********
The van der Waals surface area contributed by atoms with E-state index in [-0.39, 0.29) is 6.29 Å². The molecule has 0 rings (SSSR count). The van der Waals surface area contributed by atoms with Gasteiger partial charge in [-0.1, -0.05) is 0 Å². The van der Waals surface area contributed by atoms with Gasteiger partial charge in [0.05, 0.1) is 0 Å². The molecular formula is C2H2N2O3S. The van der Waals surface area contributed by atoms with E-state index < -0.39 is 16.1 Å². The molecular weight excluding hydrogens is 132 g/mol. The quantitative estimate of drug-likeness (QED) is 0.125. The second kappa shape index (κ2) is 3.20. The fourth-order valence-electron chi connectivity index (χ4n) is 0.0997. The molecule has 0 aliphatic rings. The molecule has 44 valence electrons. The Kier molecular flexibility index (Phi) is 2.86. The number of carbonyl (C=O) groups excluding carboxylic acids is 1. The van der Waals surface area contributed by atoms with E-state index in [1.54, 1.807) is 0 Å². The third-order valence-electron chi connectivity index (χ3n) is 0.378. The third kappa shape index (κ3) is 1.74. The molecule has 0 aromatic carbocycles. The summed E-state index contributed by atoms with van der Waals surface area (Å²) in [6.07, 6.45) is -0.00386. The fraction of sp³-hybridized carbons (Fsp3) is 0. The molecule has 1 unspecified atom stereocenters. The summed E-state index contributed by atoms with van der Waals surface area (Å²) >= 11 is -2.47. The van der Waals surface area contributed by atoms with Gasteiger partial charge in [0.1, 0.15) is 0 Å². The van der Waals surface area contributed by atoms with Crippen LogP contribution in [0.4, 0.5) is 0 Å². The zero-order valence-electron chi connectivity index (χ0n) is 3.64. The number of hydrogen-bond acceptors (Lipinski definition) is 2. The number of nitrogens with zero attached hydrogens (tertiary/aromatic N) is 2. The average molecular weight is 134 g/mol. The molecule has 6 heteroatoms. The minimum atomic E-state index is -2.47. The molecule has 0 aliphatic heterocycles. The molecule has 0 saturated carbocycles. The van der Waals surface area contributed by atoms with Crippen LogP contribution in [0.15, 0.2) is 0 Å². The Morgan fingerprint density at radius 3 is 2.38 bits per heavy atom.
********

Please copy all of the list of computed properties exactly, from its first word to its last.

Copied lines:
The van der Waals surface area contributed by atoms with E-state index in [-0.39, 0.29) is 6.29 Å². The molecule has 0 rings (SSSR count). The van der Waals surface area contributed by atoms with Gasteiger partial charge in [-0.1, -0.05) is 0 Å². The van der Waals surface area contributed by atoms with Gasteiger partial charge in [0.05, 0.1) is 0 Å². The molecular formula is C2H2N2O3S. The van der Waals surface area contributed by atoms with E-state index < -0.39 is 16.1 Å². The molecular weight excluding hydrogens is 132 g/mol. The quantitative estimate of drug-likeness (QED) is 0.125. The second kappa shape index (κ2) is 3.20. The fourth-order valence-electron chi connectivity index (χ4n) is 0.0997. The molecule has 0 aliphatic rings. The molecule has 44 valence electrons. The Kier molecular flexibility index (Phi) is 2.86. The number of carbonyl (C=O) groups excluding carboxylic acids is 1. The van der Waals surface area contributed by atoms with E-state index in [1.54, 1.807) is 0 Å². The third-order valence-electron chi connectivity index (χ3n) is 0.378. The third kappa shape index (κ3) is 1.74. The molecule has 0 aromatic carbocycles. The summed E-state index contributed by atoms with van der Waals surface area (Å²) in [6.07, 6.45) is -0.00386. The fraction of sp³-hybridized carbons (Fsp3) is 0. The molecule has 1 unspecified atom stereocenters. The summed E-state index contributed by atoms with van der Waals surface area (Å²) >= 11 is -2.47. The van der Waals surface area contributed by atoms with Gasteiger partial charge in [0.1, 0.15) is 0 Å². The van der Waals surface area contributed by atoms with Crippen LogP contribution in [0.4, 0.5) is 0 Å². The zero-order valence-electron chi connectivity index (χ0n) is 3.64. The number of hydrogen-bond acceptors (Lipinski definition) is 2. The number of nitrogens with zero attached hydrogens (tertiary/aromatic N) is 2. The average molecular weight is 134 g/mol. The molecule has 6 heteroatoms. The minimum atomic E-state index is -2.47. The molecule has 0 aliphatic heterocycles. The molecule has 0 saturated carbocycles. The van der Waals surface area contributed by atoms with Crippen LogP contribution in [0.15, 0.2) is 0 Å². The Morgan fingerprint density at radius 3 is 2.38 bits per heavy atom.